In Taiwan, the anthropogenic sources of PM2.5 include folk activities (incense, crop, firecracker, and firework burning), industrial activities (power plant, petrochemical, and nonpetrochemical), fugitive dust from roads and construction works, and traffic-related exhaust emissions , and the natural sources of PM2.5 include wildfires and river fugitive dust . To understand the composition of air pollution, the Taiwanese government has implemented the Taiwan Emission Data System (TEDS) since 1992. According to a recent report of TEDS, the major sources of PM2.5 were fugitive dust from roads and construction works, traffic-related exhaust emissions, and industrial emissions (all anthropogenic emissions), which accounted for 41, 23, and 22%, respectively, of the total emissions . For the two clusters of PM2.5 (Fig. 3), 93, 90, 86, and 81% of the total emissions in Kaohsiung City, Yunlin County, Chiayi County, and Pingtung County were attributable to such anthropogenic emissions .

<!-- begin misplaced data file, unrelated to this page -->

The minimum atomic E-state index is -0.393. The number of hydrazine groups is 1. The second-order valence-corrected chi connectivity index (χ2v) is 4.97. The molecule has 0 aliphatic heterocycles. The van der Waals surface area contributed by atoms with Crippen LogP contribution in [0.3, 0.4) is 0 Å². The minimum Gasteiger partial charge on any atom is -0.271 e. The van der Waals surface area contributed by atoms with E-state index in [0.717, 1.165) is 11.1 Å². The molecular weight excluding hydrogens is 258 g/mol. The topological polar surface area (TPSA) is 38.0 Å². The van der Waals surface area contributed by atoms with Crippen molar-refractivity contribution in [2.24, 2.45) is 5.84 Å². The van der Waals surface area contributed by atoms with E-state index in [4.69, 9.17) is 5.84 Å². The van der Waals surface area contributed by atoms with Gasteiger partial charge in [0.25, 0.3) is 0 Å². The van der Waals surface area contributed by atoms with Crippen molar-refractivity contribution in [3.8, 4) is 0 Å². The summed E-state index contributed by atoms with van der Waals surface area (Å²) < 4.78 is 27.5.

Our findings have added to the growing evidence of the negative consequence of PM2.5 on health. A recent report by IARC indicated that polluted air is a complex mixture of carcinogenic and mutagenic substances such as cigarette smoke and can widely affect the lungs and other organs [26, 27]. Exposure to PM2.5 can lead to inflammatory injury, immune response stress, oxidative DNA damage, DNA methylation, and insufficient DNA repair [28, 29, 30, 31, 32]. Such genotoxic effects may increase cancer risk .